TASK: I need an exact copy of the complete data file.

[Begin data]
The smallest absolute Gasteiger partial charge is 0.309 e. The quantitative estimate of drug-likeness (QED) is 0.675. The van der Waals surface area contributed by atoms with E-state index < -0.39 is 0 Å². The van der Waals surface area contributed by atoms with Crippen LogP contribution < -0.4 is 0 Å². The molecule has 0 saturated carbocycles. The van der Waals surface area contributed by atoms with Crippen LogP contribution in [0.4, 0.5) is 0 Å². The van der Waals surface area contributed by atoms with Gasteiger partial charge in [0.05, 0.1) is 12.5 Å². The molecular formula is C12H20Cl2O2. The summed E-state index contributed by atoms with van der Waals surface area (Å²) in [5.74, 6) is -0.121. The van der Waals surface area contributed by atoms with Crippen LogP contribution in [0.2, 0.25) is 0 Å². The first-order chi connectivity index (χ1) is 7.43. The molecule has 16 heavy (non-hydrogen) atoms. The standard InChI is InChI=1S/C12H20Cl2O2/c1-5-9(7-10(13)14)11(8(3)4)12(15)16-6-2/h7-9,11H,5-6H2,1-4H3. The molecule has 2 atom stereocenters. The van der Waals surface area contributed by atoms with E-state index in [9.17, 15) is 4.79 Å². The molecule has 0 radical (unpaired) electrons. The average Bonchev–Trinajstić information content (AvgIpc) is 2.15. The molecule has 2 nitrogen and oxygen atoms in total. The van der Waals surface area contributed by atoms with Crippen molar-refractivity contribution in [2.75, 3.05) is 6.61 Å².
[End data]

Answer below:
The smallest absolute Gasteiger partial charge is 0.309 e. The quantitative estimate of drug-likeness (QED) is 0.675. The van der Waals surface area contributed by atoms with E-state index < -0.39 is 0 Å². The van der Waals surface area contributed by atoms with Crippen LogP contribution < -0.4 is 0 Å². The molecule has 0 saturated carbocycles. The van der Waals surface area contributed by atoms with Crippen LogP contribution in [0.4, 0.5) is 0 Å². The van der Waals surface area contributed by atoms with Gasteiger partial charge in [0.05, 0.1) is 12.5 Å². The molecular formula is C12H20Cl2O2. The summed E-state index contributed by atoms with van der Waals surface area (Å²) in [5.74, 6) is -0.121. The van der Waals surface area contributed by atoms with Crippen LogP contribution in [0.2, 0.25) is 0 Å². The first-order chi connectivity index (χ1) is 7.43. The molecule has 16 heavy (non-hydrogen) atoms. The standard InChI is InChI=1S/C12H20Cl2O2/c1-5-9(7-10(13)14)11(8(3)4)12(15)16-6-2/h7-9,11H,5-6H2,1-4H3. The molecule has 2 atom stereocenters. The van der Waals surface area contributed by atoms with E-state index in [9.17, 15) is 4.79 Å². The molecule has 0 radical (unpaired) electrons. The average Bonchev–Trinajstić information content (AvgIpc) is 2.15. The molecule has 2 nitrogen and oxygen atoms in total. The van der Waals surface area contributed by atoms with Crippen molar-refractivity contribution in [2.75, 3.05) is 6.61 Å².